Iliotibial Tendonitis in Vancouver
Iliotibial Tendonitis is an inflammation of the tendon that connects the iliotibial band to muscle or bone. It is a common form of repetitive friction irritation. Iliotibial Band Syndrome (ITBS or ITBFS, for Iliotibial Band Friction Syndrome) is a common thigh injury generally associated with running. Additionally it can also be caused by biking, hiking or weight-lifting (especially squats). Iliotibial Band Syndrome is one of the leading causes of lateral knee pain in runners. The iliotibial band is a superficial thickening of tissue on the outside of the thigh, extending from the outside of the pelvis, over the hip and knee, and inserting just below the knee. The band is crucial to stabilizing the knee during running, moving from behind the femur to the front during the gait cycle. The continual rubbing of the band over the lateral femoral epicondyle, combined with the repeated flexion and extension of the knee during running may cause the area to become inflamed, or the band itself may suffer irritation.
IT Band Syndrome: ITBS is one of the leading causes of lateral knee pain in runners. The ilio-tibial tract (ilio-tibial band) is a superficial thickening of tissue on the outside of the thigh, extending from the outside of the pelvis, over the hip and knee, and inserting just below the knee. The band is crucial to stabilizing the knee during running, moving from behind the femur to the front while walking. The continual rubbing and friction between your IT Band and your knee or hip bone causes sharp pains at either side of your knee or the side of your hip. IT Band Syndrome is usually caused by increasing your running or biking too fast and/or with bad form but is also associated with weight-lifting (standing squats), court sports (squash, tennis, handball, etc) and even pregnancy. Aside from training habits, anatomical abnormalities or muscular imbalances may result in ITBS; for example, high or low arches, overpronation of the foot, bowlegs, or weak hip abductor muscles.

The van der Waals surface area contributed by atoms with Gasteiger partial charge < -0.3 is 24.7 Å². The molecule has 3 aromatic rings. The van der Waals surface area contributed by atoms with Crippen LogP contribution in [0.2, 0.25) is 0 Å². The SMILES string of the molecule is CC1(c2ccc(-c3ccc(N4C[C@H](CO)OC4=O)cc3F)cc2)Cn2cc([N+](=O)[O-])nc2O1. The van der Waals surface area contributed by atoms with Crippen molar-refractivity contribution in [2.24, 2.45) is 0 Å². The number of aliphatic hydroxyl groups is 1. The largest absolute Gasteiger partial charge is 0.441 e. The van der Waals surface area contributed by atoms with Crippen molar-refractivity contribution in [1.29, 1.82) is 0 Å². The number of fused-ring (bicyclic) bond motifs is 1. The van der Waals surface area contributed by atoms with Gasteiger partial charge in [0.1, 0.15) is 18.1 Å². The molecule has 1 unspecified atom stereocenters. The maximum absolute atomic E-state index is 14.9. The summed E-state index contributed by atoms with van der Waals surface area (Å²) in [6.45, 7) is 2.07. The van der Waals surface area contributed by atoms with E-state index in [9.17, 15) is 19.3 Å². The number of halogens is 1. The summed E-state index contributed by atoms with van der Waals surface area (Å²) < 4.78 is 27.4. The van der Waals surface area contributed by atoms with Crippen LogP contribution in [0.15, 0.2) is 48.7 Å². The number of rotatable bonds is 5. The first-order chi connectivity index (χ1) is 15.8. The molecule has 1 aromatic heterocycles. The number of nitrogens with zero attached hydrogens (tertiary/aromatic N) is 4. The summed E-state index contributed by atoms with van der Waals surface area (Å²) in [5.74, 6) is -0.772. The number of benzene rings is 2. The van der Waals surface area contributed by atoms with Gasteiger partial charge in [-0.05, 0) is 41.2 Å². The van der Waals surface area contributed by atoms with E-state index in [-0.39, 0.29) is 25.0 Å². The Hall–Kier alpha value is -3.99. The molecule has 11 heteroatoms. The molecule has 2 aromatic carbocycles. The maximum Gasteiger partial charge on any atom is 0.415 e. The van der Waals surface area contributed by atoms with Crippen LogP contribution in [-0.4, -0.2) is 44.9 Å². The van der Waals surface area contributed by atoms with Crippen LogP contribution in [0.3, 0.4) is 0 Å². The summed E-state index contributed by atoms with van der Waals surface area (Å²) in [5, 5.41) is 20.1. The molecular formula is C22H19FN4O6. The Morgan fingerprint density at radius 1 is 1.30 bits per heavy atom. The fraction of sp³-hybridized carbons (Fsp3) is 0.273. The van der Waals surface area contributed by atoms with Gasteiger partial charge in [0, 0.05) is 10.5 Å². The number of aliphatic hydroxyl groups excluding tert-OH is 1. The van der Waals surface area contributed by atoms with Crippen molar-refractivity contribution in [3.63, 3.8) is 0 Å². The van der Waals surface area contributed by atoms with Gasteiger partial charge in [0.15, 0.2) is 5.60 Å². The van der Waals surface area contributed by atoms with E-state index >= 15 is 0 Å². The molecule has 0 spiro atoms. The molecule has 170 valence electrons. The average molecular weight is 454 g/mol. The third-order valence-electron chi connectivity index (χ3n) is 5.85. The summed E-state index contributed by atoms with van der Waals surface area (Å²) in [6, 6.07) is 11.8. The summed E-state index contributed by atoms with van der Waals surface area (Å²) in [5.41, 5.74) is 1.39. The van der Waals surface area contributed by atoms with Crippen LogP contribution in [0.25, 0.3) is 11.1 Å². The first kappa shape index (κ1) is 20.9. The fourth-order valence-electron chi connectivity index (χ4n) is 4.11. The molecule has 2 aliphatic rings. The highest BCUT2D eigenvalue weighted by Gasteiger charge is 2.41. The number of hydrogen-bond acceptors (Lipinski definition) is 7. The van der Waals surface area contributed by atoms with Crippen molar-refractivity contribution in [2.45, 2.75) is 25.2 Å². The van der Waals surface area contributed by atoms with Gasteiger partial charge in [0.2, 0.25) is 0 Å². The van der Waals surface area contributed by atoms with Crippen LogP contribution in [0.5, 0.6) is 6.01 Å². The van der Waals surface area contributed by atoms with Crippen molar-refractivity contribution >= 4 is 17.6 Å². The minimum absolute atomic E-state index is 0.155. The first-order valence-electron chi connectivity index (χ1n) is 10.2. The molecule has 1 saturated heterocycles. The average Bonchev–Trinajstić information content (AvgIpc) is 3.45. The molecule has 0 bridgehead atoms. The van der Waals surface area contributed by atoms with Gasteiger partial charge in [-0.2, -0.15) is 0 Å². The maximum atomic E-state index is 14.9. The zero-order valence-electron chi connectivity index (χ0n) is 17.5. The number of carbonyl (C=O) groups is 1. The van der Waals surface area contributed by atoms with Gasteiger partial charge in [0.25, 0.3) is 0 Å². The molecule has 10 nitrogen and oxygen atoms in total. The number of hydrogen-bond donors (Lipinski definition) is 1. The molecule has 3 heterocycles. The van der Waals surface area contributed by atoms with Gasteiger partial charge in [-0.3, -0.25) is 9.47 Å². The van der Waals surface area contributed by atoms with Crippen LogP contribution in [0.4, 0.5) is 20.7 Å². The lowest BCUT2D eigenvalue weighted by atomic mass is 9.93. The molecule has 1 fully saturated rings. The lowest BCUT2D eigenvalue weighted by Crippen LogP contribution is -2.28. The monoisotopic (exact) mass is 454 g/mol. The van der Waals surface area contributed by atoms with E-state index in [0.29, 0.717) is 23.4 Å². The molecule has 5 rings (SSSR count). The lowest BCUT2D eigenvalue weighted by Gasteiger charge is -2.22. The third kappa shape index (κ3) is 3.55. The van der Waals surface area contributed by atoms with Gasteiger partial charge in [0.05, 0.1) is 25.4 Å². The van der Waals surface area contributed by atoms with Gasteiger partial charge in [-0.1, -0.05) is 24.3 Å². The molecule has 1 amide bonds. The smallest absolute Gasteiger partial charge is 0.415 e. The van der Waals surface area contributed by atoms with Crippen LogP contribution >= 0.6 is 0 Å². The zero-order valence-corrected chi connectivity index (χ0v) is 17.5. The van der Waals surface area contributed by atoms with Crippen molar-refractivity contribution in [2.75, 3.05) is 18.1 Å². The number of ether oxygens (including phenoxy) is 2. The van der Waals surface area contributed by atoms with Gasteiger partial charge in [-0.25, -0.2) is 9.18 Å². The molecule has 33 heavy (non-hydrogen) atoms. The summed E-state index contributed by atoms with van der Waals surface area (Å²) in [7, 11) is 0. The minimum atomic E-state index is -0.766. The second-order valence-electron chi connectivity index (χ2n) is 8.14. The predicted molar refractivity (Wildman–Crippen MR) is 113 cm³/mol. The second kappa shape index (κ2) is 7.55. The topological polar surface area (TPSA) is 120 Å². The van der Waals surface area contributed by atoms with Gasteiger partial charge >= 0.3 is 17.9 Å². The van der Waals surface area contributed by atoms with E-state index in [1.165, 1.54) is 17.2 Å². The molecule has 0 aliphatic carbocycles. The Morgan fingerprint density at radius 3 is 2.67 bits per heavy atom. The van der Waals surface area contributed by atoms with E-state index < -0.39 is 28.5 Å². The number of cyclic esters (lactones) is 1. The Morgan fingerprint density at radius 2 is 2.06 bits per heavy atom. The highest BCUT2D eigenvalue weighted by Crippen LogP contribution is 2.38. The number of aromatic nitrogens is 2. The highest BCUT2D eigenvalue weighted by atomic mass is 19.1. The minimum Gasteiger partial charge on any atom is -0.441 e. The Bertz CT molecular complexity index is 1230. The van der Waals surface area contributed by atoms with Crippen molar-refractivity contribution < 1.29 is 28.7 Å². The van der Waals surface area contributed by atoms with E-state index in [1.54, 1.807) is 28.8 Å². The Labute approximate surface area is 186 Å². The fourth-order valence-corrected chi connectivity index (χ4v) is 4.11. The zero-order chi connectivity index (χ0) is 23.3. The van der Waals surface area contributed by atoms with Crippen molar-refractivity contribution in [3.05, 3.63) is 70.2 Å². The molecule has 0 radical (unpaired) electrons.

While pain can be acute and quite painful, the ilio-tibial band can be rested, iced, compressed and elevated to reduce pain and inflammation, followed by stretching. Massage therapy may also be beneficial. Using a foam roller to loosen the ilio-tibial band can help prevent and treat pain, although the treatment itself can be very painful to some. Also, an ultra sound machine can be used around the area to relax it, followed by a machine that utilizes electrode stimulation to the area to further relax it. This can result in more comfort and/or a wider range of motion. Consulting with a doctor or referring to a registered physiotherapist or chiropractor are the best solutions.
Vancouver Orthotics has two locations:
Hycroft Medical Building
114-3195 Granville Street
Have your questions answered by Dr. Michael Horowitz by calling 604-737-3668 or by filling out the form below. He will respond promptly.